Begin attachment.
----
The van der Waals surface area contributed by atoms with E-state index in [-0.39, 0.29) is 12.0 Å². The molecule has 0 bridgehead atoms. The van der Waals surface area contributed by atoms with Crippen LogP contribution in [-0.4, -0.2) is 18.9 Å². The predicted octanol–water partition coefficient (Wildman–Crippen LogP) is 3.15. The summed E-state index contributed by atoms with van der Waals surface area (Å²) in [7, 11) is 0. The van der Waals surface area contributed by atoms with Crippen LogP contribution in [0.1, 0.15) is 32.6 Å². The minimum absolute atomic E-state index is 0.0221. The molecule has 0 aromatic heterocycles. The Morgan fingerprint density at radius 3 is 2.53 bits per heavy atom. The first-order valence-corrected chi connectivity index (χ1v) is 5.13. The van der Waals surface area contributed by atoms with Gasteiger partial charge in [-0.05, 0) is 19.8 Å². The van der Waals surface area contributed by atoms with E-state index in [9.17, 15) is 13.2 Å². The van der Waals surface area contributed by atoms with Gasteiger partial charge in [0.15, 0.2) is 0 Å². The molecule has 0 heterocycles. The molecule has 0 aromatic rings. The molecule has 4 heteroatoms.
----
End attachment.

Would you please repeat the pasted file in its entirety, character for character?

The van der Waals surface area contributed by atoms with E-state index in [-0.39, 0.29) is 12.0 Å². The molecule has 0 bridgehead atoms. The van der Waals surface area contributed by atoms with Crippen LogP contribution in [-0.4, -0.2) is 18.9 Å². The predicted octanol–water partition coefficient (Wildman–Crippen LogP) is 3.15. The summed E-state index contributed by atoms with van der Waals surface area (Å²) in [7, 11) is 0. The van der Waals surface area contributed by atoms with Crippen LogP contribution in [0.1, 0.15) is 32.6 Å². The minimum absolute atomic E-state index is 0.0221. The molecule has 0 aromatic heterocycles. The Morgan fingerprint density at radius 3 is 2.53 bits per heavy atom. The first-order valence-corrected chi connectivity index (χ1v) is 5.13. The van der Waals surface area contributed by atoms with Gasteiger partial charge in [-0.05, 0) is 19.8 Å². The van der Waals surface area contributed by atoms with E-state index in [9.17, 15) is 13.2 Å². The van der Waals surface area contributed by atoms with Gasteiger partial charge in [0.15, 0.2) is 0 Å². The molecule has 0 heterocycles. The molecule has 0 aromatic rings. The molecule has 4 heteroatoms.